CARY – Deutsche Bank will cut 18,000 jobs and dramatically shrink its investment bank as part of a costly overhaul that marks a retreat from Wall Street after two decades of intense competition with American rivals. Whether the cuts will affect the bank’s operations in Cary is unclear.

The German bank said Sunday that it would shutter its equities sales and trading business, while creating a “bad bank” for €74 billion ($83 billion) in assets that eat up too much capital.

When complete, the job cuts are to reduce the workforce to 74,000. The bank would not say where the cuts would fall; many of its investment banking activities are carried out in New York and London.

Some 900 people work at the Cary outpost, which focuses on software development, and jobs are available there according to web sites and Glassdoor.

Deutsch Bank bases its software and applications development group in Cary. Last fall it received a two-year extension from the state of North Carolina for an incentives agreement that it had agreed to based on plans to add 250 jobs at its operations. Deutsche Bank cited “changing business conditions.” The firm had announced plans to add jobs in 2015

Deutsche Bank, which has big operation in Cary, mulls major changes

However, in a letter to employees explaining the bank’s moves, CEO Christian Sewing said technology remains a priority for the bank.

“We intend to invest 13 billion euros in technology by 2022. In addition, we will have a Management Board member responsible for digitalization, data and innovation,” he said.

The bank also is hiring a new executive to lead its technology efforts. “[R]esponsible for digitalization, data and innovation [effective Sept. 1]. Berndf Leukert has been a member of the Management Board of SAP SE since 2014,” the bank said.

“He brings 25 years of experience in product development at the leading German software firm. His appointment reflects the strong commitment of Deutsche Bank to significantly improve its IT both to become more efficient and to drive innovation.”

In the post, Sewing noted:  “With Bernd Leukert, we will be joined by someone who was previously in charge of product development at SAP. In the age of cloud-computing and platform economies, he will ensure that we accelerate our progress still further. In doing so, we can build on the many innovations that our bank has developed over the past couple of years.”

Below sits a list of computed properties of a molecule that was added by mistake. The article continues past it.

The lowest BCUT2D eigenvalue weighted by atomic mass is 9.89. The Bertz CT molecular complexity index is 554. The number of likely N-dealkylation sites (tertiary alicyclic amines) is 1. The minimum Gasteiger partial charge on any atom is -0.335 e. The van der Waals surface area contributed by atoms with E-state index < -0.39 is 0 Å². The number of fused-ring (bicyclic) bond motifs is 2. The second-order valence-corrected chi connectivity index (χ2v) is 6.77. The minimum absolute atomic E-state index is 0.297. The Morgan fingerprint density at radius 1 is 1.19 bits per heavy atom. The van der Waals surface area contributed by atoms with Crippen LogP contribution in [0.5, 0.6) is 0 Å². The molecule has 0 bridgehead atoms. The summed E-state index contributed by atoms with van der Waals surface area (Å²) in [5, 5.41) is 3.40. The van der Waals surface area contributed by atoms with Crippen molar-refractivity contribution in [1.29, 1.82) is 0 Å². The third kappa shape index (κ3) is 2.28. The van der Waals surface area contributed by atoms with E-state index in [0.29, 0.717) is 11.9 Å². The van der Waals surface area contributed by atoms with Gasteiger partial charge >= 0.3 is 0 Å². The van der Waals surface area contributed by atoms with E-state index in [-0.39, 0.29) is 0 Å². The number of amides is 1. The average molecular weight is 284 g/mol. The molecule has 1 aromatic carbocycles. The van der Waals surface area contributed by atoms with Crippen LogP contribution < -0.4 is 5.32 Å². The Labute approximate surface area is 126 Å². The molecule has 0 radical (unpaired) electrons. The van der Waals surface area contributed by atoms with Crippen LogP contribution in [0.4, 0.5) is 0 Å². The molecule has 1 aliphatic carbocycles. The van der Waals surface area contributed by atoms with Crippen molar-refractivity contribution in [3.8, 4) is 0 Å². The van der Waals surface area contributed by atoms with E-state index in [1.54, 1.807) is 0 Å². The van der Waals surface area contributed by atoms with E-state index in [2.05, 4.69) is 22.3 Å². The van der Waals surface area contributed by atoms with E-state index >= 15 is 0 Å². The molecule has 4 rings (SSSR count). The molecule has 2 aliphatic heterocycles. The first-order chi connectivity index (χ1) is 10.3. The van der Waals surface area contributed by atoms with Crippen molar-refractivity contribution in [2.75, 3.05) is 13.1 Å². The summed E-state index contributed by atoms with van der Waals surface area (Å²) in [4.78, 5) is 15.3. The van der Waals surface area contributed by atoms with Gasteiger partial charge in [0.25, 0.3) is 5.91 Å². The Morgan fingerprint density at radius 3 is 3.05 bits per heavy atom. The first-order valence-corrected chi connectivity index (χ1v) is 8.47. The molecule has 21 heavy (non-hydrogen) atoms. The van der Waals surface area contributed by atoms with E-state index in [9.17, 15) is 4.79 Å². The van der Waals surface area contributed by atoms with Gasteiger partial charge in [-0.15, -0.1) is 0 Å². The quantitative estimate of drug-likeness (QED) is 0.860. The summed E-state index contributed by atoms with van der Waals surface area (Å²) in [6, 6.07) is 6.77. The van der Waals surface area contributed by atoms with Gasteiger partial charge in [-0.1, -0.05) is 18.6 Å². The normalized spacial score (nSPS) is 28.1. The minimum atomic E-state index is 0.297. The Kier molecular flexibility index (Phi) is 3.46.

A “restart”

In the restructuring announcement, Sewing said the changes represent “the most fundamental transformation of Deutsche Bank in decades,”  calling the moves a “restart.”

It’s a dramatic shift for the 149-year-old bank, a pillar of European finance that has struggled to produce consistent profits despite undergoing a series of overhauls.

Deutsche Bank said the job reductions would be made by 2022, bringing its headcount down to roughly 74,000 employees.

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For years, Deutsche Bank has struggled with regulatory penalties and fines, weak profits, high costs and a falling share price. The bank went three straight years without turning an annual profit before recording positive earnings of 341 million euros for 2018. CEO Christian Sewing took over last year and promised faster restructuring after predecessor John Cryan was perceived to have moved too slowly.

Deutsche Bank shares rose 2.5 percent on Friday to 7.18 euros as markets anticipated a restructuring announcement. That is far below levels from mid-2015, when the shares traded over 30 euros per share. Shareholders received a dividend of only 11 cents per share for 2017 and 2018.

The bank said one-time charges from the changes would mean a net loss of 2.8 billion euros in the second quarter. Excluding the charges, net profit would have been about 120 million euros.

The restructuring follows the failure in April of merger talks with German rival Commerzbank. Deutsche Bank said the combination would not make business sense, but that left open the question of what strategy the bank could pursue to make its business leaner and more profitable.

As part of the restructuring the bank said it would create a separate unit to dispose of billions in investments that are less profitable or no longer fit its strategy. The bank said it did not expect to have to raise additional capital from shareholders.